Migrant entrepreneurship in the contemporary city
Migrant entrepreneurs are a very diverse group. They may come from different countries, have different educational backgrounds, be characterised by different gender, family situations and types of migration status (more or less secure), and most importantly they may have different motivations. Some migrants become entrepreneurs out of necessity because they are unable to secure a salaried job, some chose to migrate because they already intend to start a business at their destination, while others may seize the opportunity to open a business when it is presented to them.
As early as 1993, North American sociologists Alejandro Portes and Min Zhou, while studying second generation Hispanics in the USA, argued that migrants have important features that potentially help them succeed in business. These include community networks and ethnic resources. Migrants, in fact, can mobilise their special skills or services to cater for their own community or to offer services and products that are appreciated in the city where they have settled. In either case, migration and transnational links can contribute to success.
The elements that are important in shaping migrant entrepreneurship include (a) the individual resources that migrants can mobilise in terms of money, time, skills; (b) the community resources, in terms of family and kinship networks, institutional community networks, transnational links as well as institutional networks in the host society; (c) the opportunity structure within which they are embedded: notably the legal, social, and economic context (their migration status, the legal and financial requirements for starting a business, access to credit, the overall market situation in the host society, public attitudes and demand for certain services or products).
As already argued in step 2.2, cities present very specific socio-economic features that can be conducive to migrant entrepreneurship as they offer a high density of migration related resources, a potential ethnic market, and a potential wider market that is interested in and in search of ‘ethnic’ products or services.
Cities tend to have higher levels of migrant populations: it may thus be easier for migrant entrepreneurs to mobilise financial resources from family and kinship networks to start a business as well as offer a service that is needed in the community. Such businesses can range from hairdresser salons and restaurants, to the import of food items or other goods from the country of origin. These are typically the type of shops that we find in central areas of large cities like London, Paris or New York.
Through their networks migrants may be able to form work-teams and become small employers. This is typically the case in the construction sector, as well as in transport businesses. A migrant from a particular country recruits fellow young men and they form a small company that performs various types of jobs. They share a higher level of trust given the ethnic channels of recruitment and may also enjoy a positive reputation if their sector of activity is an ethnicised one. The examples of Polish plumbers, Albanian builders and Romanian truck drivers are well known across a range of countries in southern and northern Europe.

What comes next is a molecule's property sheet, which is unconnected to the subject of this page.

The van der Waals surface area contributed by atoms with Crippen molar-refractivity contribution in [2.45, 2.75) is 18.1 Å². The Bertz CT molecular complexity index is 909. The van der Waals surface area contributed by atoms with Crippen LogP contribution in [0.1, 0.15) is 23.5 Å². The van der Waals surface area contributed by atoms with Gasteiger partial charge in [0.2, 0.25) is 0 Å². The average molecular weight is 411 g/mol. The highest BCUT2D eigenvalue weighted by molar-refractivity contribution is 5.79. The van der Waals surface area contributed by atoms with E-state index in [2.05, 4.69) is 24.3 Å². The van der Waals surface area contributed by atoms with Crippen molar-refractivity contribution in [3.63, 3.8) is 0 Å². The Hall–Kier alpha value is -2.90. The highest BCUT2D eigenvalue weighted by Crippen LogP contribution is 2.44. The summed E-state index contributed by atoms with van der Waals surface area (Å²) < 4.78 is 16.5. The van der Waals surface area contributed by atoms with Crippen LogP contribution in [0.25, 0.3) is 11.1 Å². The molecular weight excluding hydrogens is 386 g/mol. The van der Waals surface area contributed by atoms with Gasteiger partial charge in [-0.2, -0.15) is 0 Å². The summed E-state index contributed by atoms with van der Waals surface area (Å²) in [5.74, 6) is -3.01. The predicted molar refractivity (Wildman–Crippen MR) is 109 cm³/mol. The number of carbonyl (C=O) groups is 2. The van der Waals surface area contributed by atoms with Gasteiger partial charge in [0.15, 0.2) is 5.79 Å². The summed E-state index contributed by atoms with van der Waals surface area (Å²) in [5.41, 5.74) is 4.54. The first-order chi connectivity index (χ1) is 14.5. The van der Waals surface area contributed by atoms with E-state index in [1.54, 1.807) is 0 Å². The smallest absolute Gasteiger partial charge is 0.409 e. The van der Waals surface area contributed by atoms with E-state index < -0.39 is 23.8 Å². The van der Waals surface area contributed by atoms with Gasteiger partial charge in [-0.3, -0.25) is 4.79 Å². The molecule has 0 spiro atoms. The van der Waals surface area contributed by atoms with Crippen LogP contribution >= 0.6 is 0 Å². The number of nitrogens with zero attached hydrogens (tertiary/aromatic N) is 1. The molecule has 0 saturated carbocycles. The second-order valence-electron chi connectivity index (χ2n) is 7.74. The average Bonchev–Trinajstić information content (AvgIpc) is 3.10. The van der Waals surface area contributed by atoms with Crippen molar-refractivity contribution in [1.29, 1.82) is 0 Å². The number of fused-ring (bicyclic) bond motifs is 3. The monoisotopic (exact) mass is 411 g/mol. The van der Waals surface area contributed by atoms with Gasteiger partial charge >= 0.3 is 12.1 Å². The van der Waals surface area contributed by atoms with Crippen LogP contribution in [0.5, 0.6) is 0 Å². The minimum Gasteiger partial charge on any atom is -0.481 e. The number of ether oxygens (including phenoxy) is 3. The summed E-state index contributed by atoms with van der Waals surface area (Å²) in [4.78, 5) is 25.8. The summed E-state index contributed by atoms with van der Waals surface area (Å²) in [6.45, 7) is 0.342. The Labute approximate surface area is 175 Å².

However, migrant entrepreneurship in cities need not always be confined to ethnic sectors. It can also use the special skills of the migrants and their transnational knowledge to boost innovation. Thus, Indian IT experts, Chinese engineers, or software developers from Chile can come together in multicultural city environments – whether in the universities of large urban centres or in the offices of multinationals or start-up hubs – and come up with innovative business ideas precisely because of their different backgrounds and their different sets of skills.
Such innovation need not always be in the high tech industry. More traditional sectors can also benefit, such as the food or textile industry. Thus, for instance, Pakistani or Indian entrepreneurs can forge the necessary global production chains in the textile industry, while Turkish or Korean entrepreneurs can come up with innovative products in the food industry. Further below we look at the example of Chinese entrepreneurs in the fashion industry in the city of Prato in central Italy (step 2.5).
Cities usually enjoy a vibrant cultural life that benefits from the cultural diversity of their resident population. Thus cities may also foster migrant entrepreneurship in the cultural sector, music production, artistic creation and related exhibitions, as well as in performing arts.
Having said this, of course we should not forget that migrant entrepreneurship may also stem from the impossibility of finding a legal and stable job. This form of entrepreneurship is often that of individual firms in the cleaning or catering sectors where people set up small businesses in order to ensure they have a legal status and social insurance. This is what has been called ‘entrepreneurship by necessity’ and is in contrast to those ‘by opportunity’ described earlier.
The relationship between migrant entrepreneurship and cities on the whole tends to be one of mutual benefit. Cities offer a pool of resources for starting a business and finding a market, and migrants tend to cross-fertilise the resources that exist in cities regardless of whether they develop ethnic-enclave-type businesses (businesses of migrants serving principally their own community) or mainstream ones (serving the wider market).
© European University Institute